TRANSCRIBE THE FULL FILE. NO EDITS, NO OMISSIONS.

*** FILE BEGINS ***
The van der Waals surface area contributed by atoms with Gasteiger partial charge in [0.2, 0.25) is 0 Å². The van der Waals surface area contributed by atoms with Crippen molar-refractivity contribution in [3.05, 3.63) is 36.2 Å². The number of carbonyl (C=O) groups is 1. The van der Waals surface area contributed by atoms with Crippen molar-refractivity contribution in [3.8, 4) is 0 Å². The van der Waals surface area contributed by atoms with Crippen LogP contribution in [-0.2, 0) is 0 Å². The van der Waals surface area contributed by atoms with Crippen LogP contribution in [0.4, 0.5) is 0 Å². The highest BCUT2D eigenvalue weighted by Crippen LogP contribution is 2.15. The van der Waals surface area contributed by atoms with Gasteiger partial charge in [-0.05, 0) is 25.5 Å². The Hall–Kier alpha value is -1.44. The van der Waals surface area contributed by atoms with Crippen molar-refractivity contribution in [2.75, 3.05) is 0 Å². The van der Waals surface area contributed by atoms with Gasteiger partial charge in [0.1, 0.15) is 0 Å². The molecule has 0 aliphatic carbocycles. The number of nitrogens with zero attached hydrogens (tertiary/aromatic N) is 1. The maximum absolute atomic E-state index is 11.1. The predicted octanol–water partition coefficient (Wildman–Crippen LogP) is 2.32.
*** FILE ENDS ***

The van der Waals surface area contributed by atoms with Gasteiger partial charge in [0.2, 0.25) is 0 Å². The van der Waals surface area contributed by atoms with Crippen molar-refractivity contribution in [3.05, 3.63) is 36.2 Å². The number of carbonyl (C=O) groups is 1. The van der Waals surface area contributed by atoms with Crippen molar-refractivity contribution in [3.8, 4) is 0 Å². The van der Waals surface area contributed by atoms with Crippen LogP contribution in [-0.2, 0) is 0 Å². The van der Waals surface area contributed by atoms with Crippen LogP contribution in [0.4, 0.5) is 0 Å². The highest BCUT2D eigenvalue weighted by Crippen LogP contribution is 2.15. The van der Waals surface area contributed by atoms with Gasteiger partial charge in [-0.05, 0) is 25.5 Å². The Hall–Kier alpha value is -1.44. The van der Waals surface area contributed by atoms with Crippen molar-refractivity contribution in [2.75, 3.05) is 0 Å². The van der Waals surface area contributed by atoms with Gasteiger partial charge in [0.1, 0.15) is 0 Å². The molecule has 0 aliphatic carbocycles. The number of nitrogens with zero attached hydrogens (tertiary/aromatic N) is 1. The maximum absolute atomic E-state index is 11.1. The predicted octanol–water partition coefficient (Wildman–Crippen LogP) is 2.32.